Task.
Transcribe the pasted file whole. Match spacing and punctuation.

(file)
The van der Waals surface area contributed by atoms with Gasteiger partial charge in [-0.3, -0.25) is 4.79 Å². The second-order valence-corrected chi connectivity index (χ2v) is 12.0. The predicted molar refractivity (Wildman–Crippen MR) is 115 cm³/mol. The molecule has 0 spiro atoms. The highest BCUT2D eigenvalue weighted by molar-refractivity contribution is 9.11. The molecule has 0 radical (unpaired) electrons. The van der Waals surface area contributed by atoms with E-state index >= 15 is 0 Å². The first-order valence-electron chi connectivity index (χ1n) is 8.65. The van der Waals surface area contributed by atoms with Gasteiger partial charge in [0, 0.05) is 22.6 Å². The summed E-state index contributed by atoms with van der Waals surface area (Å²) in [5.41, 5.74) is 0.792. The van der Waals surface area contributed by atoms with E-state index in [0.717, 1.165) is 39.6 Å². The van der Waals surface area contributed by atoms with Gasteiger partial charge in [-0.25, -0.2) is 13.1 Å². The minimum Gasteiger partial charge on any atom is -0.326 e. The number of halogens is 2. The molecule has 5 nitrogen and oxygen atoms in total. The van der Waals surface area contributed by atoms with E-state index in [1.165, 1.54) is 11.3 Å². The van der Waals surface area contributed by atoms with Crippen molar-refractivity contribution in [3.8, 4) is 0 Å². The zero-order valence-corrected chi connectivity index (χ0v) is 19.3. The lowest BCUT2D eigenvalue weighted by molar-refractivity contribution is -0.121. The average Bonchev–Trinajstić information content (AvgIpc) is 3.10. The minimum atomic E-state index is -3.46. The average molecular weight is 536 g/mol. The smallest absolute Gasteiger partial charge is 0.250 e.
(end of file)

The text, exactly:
The van der Waals surface area contributed by atoms with Gasteiger partial charge in [-0.3, -0.25) is 4.79 Å². The second-order valence-corrected chi connectivity index (χ2v) is 12.0. The predicted molar refractivity (Wildman–Crippen MR) is 115 cm³/mol. The molecule has 0 spiro atoms. The highest BCUT2D eigenvalue weighted by molar-refractivity contribution is 9.11. The molecule has 0 radical (unpaired) electrons. The van der Waals surface area contributed by atoms with E-state index >= 15 is 0 Å². The first-order valence-electron chi connectivity index (χ1n) is 8.65. The van der Waals surface area contributed by atoms with Gasteiger partial charge in [0, 0.05) is 22.6 Å². The summed E-state index contributed by atoms with van der Waals surface area (Å²) in [5.41, 5.74) is 0.792. The van der Waals surface area contributed by atoms with E-state index in [0.717, 1.165) is 39.6 Å². The van der Waals surface area contributed by atoms with Gasteiger partial charge in [-0.25, -0.2) is 13.1 Å². The minimum Gasteiger partial charge on any atom is -0.326 e. The number of halogens is 2. The molecule has 5 nitrogen and oxygen atoms in total. The van der Waals surface area contributed by atoms with E-state index in [1.165, 1.54) is 11.3 Å². The van der Waals surface area contributed by atoms with Crippen molar-refractivity contribution in [3.8, 4) is 0 Å². The zero-order valence-corrected chi connectivity index (χ0v) is 19.3. The lowest BCUT2D eigenvalue weighted by molar-refractivity contribution is -0.121. The average Bonchev–Trinajstić information content (AvgIpc) is 3.10. The minimum atomic E-state index is -3.46. The average molecular weight is 536 g/mol. The smallest absolute Gasteiger partial charge is 0.250 e.